France’s Constitutional Watchdog Endorses Veil Ban

News Agencies – October 7, 2010
France’s constitutional watchdog has endorsed a divisive law forbidding face-covering Islamic veils anywhere in public, but expressed concern about applying it in places of worship such as a mosque. The decision of the Constitutional Council removes a key hurdle for the law, overwhelmingly approved in both houses of parliament last month, despite concerns from some Muslims that it will further stigmatize France’s Muslim community.
The law, the first of its kind in western Europe, forbids veils such as the niqab or burka anywhere in public and imposes a €150-fine ($210) on anyone wearing one – and a €30,000 ($41,700) fine on anyone who forces a woman to wear one. Only some 2,000 women in France are estimated to wear such veils, but proponents see the law as a symbolic defense of French values, such as women’s rights and secularism. After reviewing the law, the council said in its ruling that “the law forbidding concealing the face in public conforms to the Constitution.”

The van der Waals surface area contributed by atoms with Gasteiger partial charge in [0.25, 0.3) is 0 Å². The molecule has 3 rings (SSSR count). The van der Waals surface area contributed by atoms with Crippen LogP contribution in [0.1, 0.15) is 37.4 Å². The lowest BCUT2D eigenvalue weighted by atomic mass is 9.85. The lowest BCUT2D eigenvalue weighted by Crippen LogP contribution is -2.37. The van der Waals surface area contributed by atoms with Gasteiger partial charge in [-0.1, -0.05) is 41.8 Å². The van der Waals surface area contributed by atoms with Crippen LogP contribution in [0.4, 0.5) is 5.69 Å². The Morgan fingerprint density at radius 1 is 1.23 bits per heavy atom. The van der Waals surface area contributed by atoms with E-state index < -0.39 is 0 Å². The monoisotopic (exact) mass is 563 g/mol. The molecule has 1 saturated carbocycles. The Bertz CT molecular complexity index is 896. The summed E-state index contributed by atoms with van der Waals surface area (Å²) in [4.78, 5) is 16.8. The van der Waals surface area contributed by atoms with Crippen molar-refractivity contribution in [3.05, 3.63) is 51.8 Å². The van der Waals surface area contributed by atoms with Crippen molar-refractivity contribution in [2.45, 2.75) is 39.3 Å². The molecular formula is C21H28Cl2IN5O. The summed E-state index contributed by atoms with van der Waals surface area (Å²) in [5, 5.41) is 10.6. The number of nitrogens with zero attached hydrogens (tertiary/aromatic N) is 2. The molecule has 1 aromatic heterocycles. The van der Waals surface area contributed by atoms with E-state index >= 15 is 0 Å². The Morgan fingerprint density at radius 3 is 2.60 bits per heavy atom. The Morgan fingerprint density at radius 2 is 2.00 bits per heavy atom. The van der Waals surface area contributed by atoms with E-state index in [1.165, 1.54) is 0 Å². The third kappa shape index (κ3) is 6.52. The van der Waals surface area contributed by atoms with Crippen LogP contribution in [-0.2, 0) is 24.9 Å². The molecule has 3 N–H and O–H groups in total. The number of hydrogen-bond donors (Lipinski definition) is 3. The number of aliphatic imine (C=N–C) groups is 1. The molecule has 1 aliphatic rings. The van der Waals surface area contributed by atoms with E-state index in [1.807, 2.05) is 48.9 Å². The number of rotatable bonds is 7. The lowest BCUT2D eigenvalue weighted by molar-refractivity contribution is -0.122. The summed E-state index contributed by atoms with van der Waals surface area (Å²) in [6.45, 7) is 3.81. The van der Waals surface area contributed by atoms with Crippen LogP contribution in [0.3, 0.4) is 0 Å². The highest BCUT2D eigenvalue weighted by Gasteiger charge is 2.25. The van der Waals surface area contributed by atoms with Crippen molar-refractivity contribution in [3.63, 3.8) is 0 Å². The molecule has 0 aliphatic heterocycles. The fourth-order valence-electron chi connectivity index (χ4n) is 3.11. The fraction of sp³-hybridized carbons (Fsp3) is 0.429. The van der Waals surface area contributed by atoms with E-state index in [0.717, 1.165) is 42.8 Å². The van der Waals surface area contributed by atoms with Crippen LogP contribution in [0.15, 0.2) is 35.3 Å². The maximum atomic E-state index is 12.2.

The bill was born after President Nicolas Sarkozy said last year that the burka is “not welcome” in France. However, it is worded carefully, and the words “women,” “Muslim” and “veil” are not even mentioned in any of its seven articles. Opponents have said they could take the law to the European Court of Human Rights.